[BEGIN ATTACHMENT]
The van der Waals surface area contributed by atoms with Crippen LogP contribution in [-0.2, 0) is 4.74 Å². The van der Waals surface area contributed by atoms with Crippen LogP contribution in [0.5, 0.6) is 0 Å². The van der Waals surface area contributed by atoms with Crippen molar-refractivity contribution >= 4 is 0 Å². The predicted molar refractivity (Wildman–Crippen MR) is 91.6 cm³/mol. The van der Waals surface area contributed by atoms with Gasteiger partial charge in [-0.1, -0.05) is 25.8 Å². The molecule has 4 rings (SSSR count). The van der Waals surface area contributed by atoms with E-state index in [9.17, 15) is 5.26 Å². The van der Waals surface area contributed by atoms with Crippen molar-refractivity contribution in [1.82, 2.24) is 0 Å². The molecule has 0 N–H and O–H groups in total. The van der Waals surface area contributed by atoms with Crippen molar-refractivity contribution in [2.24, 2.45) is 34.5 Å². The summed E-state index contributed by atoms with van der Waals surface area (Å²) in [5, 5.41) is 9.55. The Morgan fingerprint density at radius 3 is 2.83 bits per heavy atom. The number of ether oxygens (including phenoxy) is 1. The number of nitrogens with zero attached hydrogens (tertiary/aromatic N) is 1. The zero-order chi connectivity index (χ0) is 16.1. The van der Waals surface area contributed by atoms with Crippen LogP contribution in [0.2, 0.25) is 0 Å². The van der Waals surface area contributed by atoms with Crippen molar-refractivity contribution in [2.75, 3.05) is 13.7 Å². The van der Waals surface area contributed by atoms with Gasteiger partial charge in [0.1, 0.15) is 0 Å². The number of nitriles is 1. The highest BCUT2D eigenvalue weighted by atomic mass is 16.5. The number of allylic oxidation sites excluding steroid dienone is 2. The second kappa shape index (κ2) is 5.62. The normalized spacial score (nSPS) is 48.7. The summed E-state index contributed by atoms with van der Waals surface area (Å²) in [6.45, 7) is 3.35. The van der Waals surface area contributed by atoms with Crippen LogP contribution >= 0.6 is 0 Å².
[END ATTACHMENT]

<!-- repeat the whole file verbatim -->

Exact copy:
The van der Waals surface area contributed by atoms with Crippen LogP contribution in [-0.2, 0) is 4.74 Å². The van der Waals surface area contributed by atoms with Crippen LogP contribution in [0.5, 0.6) is 0 Å². The van der Waals surface area contributed by atoms with Crippen molar-refractivity contribution >= 4 is 0 Å². The predicted molar refractivity (Wildman–Crippen MR) is 91.6 cm³/mol. The van der Waals surface area contributed by atoms with Gasteiger partial charge in [-0.1, -0.05) is 25.8 Å². The molecule has 4 rings (SSSR count). The van der Waals surface area contributed by atoms with E-state index in [9.17, 15) is 5.26 Å². The van der Waals surface area contributed by atoms with Crippen molar-refractivity contribution in [1.82, 2.24) is 0 Å². The molecule has 0 N–H and O–H groups in total. The van der Waals surface area contributed by atoms with Crippen molar-refractivity contribution in [2.24, 2.45) is 34.5 Å². The summed E-state index contributed by atoms with van der Waals surface area (Å²) in [5, 5.41) is 9.55. The Morgan fingerprint density at radius 3 is 2.83 bits per heavy atom. The number of ether oxygens (including phenoxy) is 1. The number of nitrogens with zero attached hydrogens (tertiary/aromatic N) is 1. The zero-order chi connectivity index (χ0) is 16.1. The van der Waals surface area contributed by atoms with Crippen LogP contribution in [0.2, 0.25) is 0 Å². The van der Waals surface area contributed by atoms with Crippen molar-refractivity contribution in [2.75, 3.05) is 13.7 Å². The van der Waals surface area contributed by atoms with Gasteiger partial charge in [0.1, 0.15) is 0 Å². The number of nitriles is 1. The highest BCUT2D eigenvalue weighted by atomic mass is 16.5. The number of allylic oxidation sites excluding steroid dienone is 2. The second kappa shape index (κ2) is 5.62. The normalized spacial score (nSPS) is 48.7. The summed E-state index contributed by atoms with van der Waals surface area (Å²) in [6.45, 7) is 3.35. The van der Waals surface area contributed by atoms with Crippen LogP contribution >= 0.6 is 0 Å².